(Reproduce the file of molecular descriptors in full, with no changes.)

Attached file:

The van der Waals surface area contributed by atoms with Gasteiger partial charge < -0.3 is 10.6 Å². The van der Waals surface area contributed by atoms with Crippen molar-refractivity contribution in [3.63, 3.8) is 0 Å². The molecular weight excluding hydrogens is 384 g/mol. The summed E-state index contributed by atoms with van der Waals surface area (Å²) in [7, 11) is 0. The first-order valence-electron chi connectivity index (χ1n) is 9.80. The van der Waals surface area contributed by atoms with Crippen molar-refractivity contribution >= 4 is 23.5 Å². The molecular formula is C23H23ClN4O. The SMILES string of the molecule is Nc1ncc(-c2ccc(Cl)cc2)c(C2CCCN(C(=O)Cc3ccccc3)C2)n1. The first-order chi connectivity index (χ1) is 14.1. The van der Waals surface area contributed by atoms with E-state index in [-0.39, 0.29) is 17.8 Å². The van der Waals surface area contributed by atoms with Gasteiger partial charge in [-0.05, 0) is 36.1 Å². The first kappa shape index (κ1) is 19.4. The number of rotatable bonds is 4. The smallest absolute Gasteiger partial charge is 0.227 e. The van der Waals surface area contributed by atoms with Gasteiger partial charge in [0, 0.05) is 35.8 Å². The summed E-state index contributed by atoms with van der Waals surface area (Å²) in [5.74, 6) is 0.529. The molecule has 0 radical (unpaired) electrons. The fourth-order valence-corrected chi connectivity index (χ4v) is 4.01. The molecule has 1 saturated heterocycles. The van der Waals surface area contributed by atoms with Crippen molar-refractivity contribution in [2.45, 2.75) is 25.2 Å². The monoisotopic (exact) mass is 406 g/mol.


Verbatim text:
The van der Waals surface area contributed by atoms with Gasteiger partial charge < -0.3 is 10.6 Å². The van der Waals surface area contributed by atoms with Crippen molar-refractivity contribution in [3.63, 3.8) is 0 Å². The molecular weight excluding hydrogens is 384 g/mol. The summed E-state index contributed by atoms with van der Waals surface area (Å²) in [7, 11) is 0. The first-order valence-electron chi connectivity index (χ1n) is 9.80. The van der Waals surface area contributed by atoms with Crippen molar-refractivity contribution >= 4 is 23.5 Å². The molecular formula is C23H23ClN4O. The SMILES string of the molecule is Nc1ncc(-c2ccc(Cl)cc2)c(C2CCCN(C(=O)Cc3ccccc3)C2)n1. The first-order chi connectivity index (χ1) is 14.1. The van der Waals surface area contributed by atoms with E-state index in [-0.39, 0.29) is 17.8 Å². The van der Waals surface area contributed by atoms with Gasteiger partial charge in [-0.05, 0) is 36.1 Å². The first kappa shape index (κ1) is 19.4. The number of rotatable bonds is 4. The smallest absolute Gasteiger partial charge is 0.227 e. The van der Waals surface area contributed by atoms with Gasteiger partial charge in [0, 0.05) is 35.8 Å². The summed E-state index contributed by atoms with van der Waals surface area (Å²) in [5.74, 6) is 0.529. The molecule has 0 radical (unpaired) electrons. The fourth-order valence-corrected chi connectivity index (χ4v) is 4.01. The molecule has 1 saturated heterocycles. The van der Waals surface area contributed by atoms with Crippen molar-refractivity contribution in [2.45, 2.75) is 25.2 Å². The monoisotopic (exact) mass is 406 g/mol.